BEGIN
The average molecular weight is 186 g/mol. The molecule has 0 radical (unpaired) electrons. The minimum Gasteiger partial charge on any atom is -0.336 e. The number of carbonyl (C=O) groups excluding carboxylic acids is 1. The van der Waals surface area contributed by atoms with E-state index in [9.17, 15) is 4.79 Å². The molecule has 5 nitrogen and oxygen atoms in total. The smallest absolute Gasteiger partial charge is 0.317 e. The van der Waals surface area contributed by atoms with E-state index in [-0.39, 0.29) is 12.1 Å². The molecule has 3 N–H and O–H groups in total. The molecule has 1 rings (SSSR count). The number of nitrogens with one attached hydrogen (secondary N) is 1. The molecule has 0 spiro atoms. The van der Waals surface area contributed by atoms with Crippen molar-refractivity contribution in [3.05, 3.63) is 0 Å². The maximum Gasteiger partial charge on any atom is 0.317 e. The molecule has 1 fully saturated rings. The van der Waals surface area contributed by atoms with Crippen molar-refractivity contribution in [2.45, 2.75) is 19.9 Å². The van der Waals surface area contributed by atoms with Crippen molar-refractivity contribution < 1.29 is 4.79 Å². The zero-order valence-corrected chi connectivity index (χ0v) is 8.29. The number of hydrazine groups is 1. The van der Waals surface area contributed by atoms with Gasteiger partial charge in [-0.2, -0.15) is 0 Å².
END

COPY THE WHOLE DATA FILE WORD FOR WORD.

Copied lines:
The average molecular weight is 186 g/mol. The molecule has 0 radical (unpaired) electrons. The minimum Gasteiger partial charge on any atom is -0.336 e. The number of carbonyl (C=O) groups excluding carboxylic acids is 1. The van der Waals surface area contributed by atoms with E-state index in [9.17, 15) is 4.79 Å². The molecule has 5 nitrogen and oxygen atoms in total. The smallest absolute Gasteiger partial charge is 0.317 e. The van der Waals surface area contributed by atoms with E-state index in [-0.39, 0.29) is 12.1 Å². The molecule has 3 N–H and O–H groups in total. The molecule has 1 rings (SSSR count). The number of nitrogens with one attached hydrogen (secondary N) is 1. The molecule has 0 spiro atoms. The van der Waals surface area contributed by atoms with Crippen molar-refractivity contribution in [3.05, 3.63) is 0 Å². The maximum Gasteiger partial charge on any atom is 0.317 e. The molecule has 1 fully saturated rings. The van der Waals surface area contributed by atoms with Crippen molar-refractivity contribution in [2.45, 2.75) is 19.9 Å². The van der Waals surface area contributed by atoms with Crippen molar-refractivity contribution < 1.29 is 4.79 Å². The zero-order valence-corrected chi connectivity index (χ0v) is 8.29. The number of hydrazine groups is 1. The van der Waals surface area contributed by atoms with Gasteiger partial charge in [-0.2, -0.15) is 0 Å².